US Pharm. 2012;37(12):13-14.
Intolerance to Gluten
Celiac disease is a disorder caused by an immune reaction
when gluten, a grain found in many foods and beverages, is consumed. The
specific result of the body’s immune response to gluten is damage to
the tiny villi that line the small intestine. Villi allow the absorption
of important nutrients in food as it travels through the
gastrointestinal (GI) system. When food is not absorbed properly,
symptoms such as diarrhea, cramping, and bloating can occur. If left
untreated, celiac disease, can lead to chronically poor absorption of
many important vitamins, minerals, and other nutrients that can result
in anemia, osteoporosis, dental problems, and neuropathies (pain and
tingling in the legs, feet, arms, and hands). Celiac disease in
childhood is a special problem because it can also lead to stunted
growth and development.
Gluten is a protein found in wheat, including semolina and
durum, as well as in related grains such as rye, barley, and triticale.
These grains are present in many foods and beverages and must be
avoided in people with celiac disease to prevent the immune reaction
that causes intestinal damage. Once all gluten-containing products are
avoided, the damaged villi in the small intestine begin to heal. Over a
period of months to a few years, the villi are able to properly absorb
nutrients again. With a gluten-free diet, GI symptoms in a patient with
celiac disease are often relieved quickly, although the disease is not
cured, and gluten must be avoided throughout the patient’s lifetime.
Patients With Celiac Disease Must Avoid Gluten
Celiac disease, also known as gluten intolerance, gluten-sensitive enteropathy, or celiac sprue,
can occur anytime during childhood or adulthood. It is more common in
Caucasians of European ancestry and in people with a family history of
celiac disease. Patients with type 1 diabetes, Down syndrome, or
autoimmune diseases such as lupus, Sjögren’s syndrome, rheumatoid
arthritis, or autoimmune thyroid disease have an increased risk of
Nonspecific Symptoms Complicate Diagnosis
Many people with celiac disease are not aware of the cause
of their symptoms because symptoms are not very specific and can be
caused by many conditions. A wide variety of symptoms can accompany
celiac disease, including diarrhea, constipation, abdominal cramping,
bloating and gas, foul-smelling or floating stools, weight loss,
fatigue, and a change in appetite. Some patients with celiac disease may
have problems digesting dairy products (lactose intolerance). Celiac
disease can also be accompanied by an itching skin rash, with or without
gastrointestinal (GI) symptoms, known as dermatitis herpetiformis.
As a result of the general nature of these symptoms, it
may take a significant period of time before the proper diagnosis is
made. Ultimately, the diagnosis of celiac disease is often a result of
ruling out other causes of GI symptoms, combined with information from
the patient on the history of symptoms and family history of celiac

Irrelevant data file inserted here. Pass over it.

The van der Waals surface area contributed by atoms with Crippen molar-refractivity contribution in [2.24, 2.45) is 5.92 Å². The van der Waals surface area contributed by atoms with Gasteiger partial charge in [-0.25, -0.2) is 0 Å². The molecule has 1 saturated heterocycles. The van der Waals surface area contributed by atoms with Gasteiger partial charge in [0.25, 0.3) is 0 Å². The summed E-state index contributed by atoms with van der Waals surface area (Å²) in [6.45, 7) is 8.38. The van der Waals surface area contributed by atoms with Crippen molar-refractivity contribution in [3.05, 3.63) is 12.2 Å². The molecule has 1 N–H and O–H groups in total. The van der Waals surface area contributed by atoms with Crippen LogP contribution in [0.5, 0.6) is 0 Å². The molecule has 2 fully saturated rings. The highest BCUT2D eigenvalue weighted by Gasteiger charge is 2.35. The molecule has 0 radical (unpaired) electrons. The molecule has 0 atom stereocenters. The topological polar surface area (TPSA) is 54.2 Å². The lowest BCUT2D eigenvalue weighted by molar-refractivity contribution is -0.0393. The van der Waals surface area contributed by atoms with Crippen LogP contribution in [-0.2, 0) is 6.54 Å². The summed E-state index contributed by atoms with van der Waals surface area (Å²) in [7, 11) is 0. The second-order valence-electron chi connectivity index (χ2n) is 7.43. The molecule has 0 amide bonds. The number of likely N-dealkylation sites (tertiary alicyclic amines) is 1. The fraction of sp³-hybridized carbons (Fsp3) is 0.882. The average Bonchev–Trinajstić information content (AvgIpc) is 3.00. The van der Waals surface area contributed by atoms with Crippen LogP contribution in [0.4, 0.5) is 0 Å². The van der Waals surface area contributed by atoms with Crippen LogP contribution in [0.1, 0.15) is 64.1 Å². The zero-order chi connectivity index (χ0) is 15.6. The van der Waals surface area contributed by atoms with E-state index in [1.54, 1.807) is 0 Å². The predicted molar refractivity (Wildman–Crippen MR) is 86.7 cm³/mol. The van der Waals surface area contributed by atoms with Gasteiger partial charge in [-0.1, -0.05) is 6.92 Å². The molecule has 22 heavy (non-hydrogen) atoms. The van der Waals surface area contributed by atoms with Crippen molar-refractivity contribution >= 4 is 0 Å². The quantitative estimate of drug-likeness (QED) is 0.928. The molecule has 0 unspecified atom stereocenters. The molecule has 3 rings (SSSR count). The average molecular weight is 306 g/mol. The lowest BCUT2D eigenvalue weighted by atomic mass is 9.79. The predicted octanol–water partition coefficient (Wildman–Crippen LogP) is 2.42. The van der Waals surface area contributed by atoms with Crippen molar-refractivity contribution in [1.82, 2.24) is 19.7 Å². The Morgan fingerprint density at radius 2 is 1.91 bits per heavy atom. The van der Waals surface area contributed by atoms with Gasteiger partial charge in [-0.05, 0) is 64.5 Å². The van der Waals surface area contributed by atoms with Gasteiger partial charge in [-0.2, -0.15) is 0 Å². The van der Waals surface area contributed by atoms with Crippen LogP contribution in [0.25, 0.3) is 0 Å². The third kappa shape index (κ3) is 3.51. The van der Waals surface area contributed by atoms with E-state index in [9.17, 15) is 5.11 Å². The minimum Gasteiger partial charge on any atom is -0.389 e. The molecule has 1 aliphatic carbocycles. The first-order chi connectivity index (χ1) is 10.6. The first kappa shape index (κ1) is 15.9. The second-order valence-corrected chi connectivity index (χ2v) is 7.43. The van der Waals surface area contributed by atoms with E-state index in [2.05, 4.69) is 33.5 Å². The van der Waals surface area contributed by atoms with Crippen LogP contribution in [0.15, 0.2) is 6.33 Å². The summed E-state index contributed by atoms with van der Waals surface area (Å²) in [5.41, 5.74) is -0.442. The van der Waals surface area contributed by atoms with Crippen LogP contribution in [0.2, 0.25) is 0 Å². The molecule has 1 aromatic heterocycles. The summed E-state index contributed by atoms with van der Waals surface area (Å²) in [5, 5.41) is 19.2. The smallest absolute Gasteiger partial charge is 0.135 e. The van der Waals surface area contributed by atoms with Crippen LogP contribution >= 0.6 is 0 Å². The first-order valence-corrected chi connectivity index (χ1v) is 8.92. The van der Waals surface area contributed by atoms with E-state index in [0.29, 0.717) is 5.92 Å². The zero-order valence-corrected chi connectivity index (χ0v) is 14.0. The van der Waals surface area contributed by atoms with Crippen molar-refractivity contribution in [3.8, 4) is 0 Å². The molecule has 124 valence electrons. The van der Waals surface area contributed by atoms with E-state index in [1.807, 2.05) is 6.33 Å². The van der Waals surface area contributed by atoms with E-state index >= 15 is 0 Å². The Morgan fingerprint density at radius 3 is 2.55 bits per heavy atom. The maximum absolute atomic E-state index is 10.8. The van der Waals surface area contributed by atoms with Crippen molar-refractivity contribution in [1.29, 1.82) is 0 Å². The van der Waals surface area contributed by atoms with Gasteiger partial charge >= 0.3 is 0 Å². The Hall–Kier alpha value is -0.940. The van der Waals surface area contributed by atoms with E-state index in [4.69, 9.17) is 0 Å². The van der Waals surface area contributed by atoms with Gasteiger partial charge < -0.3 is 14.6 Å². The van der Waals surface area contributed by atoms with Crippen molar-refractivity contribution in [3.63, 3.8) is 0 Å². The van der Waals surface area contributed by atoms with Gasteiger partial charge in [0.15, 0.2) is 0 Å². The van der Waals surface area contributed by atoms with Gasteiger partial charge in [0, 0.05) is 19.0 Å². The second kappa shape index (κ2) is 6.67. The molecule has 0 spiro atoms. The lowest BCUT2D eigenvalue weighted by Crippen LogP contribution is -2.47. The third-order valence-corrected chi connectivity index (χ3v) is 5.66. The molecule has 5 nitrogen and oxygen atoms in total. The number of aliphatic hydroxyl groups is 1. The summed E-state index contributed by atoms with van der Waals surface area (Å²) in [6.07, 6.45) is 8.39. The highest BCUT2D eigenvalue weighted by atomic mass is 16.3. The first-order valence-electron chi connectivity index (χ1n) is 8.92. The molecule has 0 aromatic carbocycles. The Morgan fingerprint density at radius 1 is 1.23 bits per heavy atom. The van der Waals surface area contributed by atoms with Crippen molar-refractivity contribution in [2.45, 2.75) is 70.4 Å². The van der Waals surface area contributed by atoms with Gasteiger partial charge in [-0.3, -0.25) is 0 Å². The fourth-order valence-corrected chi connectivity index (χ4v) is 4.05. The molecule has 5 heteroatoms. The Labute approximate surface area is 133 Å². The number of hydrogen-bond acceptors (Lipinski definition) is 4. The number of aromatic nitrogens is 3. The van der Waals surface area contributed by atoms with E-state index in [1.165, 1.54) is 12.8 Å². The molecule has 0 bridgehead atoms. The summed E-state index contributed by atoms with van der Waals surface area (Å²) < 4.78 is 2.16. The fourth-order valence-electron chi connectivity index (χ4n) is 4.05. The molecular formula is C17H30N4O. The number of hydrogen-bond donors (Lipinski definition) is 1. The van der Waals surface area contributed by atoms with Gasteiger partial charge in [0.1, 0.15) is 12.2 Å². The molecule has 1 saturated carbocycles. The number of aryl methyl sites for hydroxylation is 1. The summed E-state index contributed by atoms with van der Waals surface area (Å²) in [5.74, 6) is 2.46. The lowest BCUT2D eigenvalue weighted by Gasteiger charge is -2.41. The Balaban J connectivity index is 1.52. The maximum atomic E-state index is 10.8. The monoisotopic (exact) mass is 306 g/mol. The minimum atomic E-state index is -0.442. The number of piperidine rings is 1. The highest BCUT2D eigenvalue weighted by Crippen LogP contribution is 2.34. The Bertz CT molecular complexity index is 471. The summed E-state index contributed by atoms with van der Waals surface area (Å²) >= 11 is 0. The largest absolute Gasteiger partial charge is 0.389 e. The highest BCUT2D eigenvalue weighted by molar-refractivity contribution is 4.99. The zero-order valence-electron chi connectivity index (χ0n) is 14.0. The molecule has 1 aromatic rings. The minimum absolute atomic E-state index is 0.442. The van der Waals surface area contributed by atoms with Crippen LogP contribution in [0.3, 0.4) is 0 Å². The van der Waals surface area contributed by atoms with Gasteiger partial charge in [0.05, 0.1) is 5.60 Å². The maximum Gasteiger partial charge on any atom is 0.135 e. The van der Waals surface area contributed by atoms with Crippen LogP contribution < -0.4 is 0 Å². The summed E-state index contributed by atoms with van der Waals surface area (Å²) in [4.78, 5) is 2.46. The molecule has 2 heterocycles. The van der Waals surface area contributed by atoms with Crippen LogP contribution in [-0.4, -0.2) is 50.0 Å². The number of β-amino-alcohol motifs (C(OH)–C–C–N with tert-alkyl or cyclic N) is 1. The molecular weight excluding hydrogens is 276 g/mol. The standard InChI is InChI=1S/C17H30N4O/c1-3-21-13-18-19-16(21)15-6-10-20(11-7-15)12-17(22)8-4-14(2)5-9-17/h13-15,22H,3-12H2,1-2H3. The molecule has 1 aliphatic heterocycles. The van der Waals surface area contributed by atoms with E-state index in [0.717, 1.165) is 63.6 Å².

disease. Blood tests can be used to measure antibodies the body forms to
attack gluten proteins. Additional tests include the examination of a
biopsied tissue from the small intestine or examination of the small
intestinal lining with a tiny camera that is swallowed.
A Gluten-Free Diet Relieves Symptoms
Although celiac disease does not have a cure, it can be
well managed by diet. Treatment for celiac disease is complete avoidance
of gluten-containing foods. If strictly followed, a gluten-free diet
results in the elimination of symptoms and the eventual healing of the
small intestinal wall lining. A dietician is often the health care
professional who supplies the patient with a comprehensive list of
foods, beverages, nutritional products, and drugs that contain gluten,
along with a list of gluten-free products. This list should also include
gluten-free toothpastes, mouthwashes, and lipsticks, which can possibly
enter the digestive tract.
Complications from celiac disease that is not well managed
can be serious. The chronic immune response and small intestinal wall
damage can lead to complications such as malnutrition, lactose
intolerance, intestinal cancer, liver disease, anemia, low blood sugar,
miscarriage, nerve damage, and weakened bones and teeth.
As more people are discovering that their GI symptoms are a
result of celiac disease, more gluten-free products are becoming
available and are clearly labeled as “gluten free” on their packaging.
Recently, grocery stores have established gluten-free sections and
restaurants are labeling menu items as “gluten free.” These conveniences
are making it easier for people with celiac disease to eat a wider
variety of foods.
If you think you might have celiac disease, see your
doctor. Do not begin a gluten-free diet prior to evaluation, because
avoiding gluten can affect the diagnostic tests for celiac disease. Your
pharmacist can tell you which drugs, OTC medications, or nutritional
supplements contain gluten and should be avoided.
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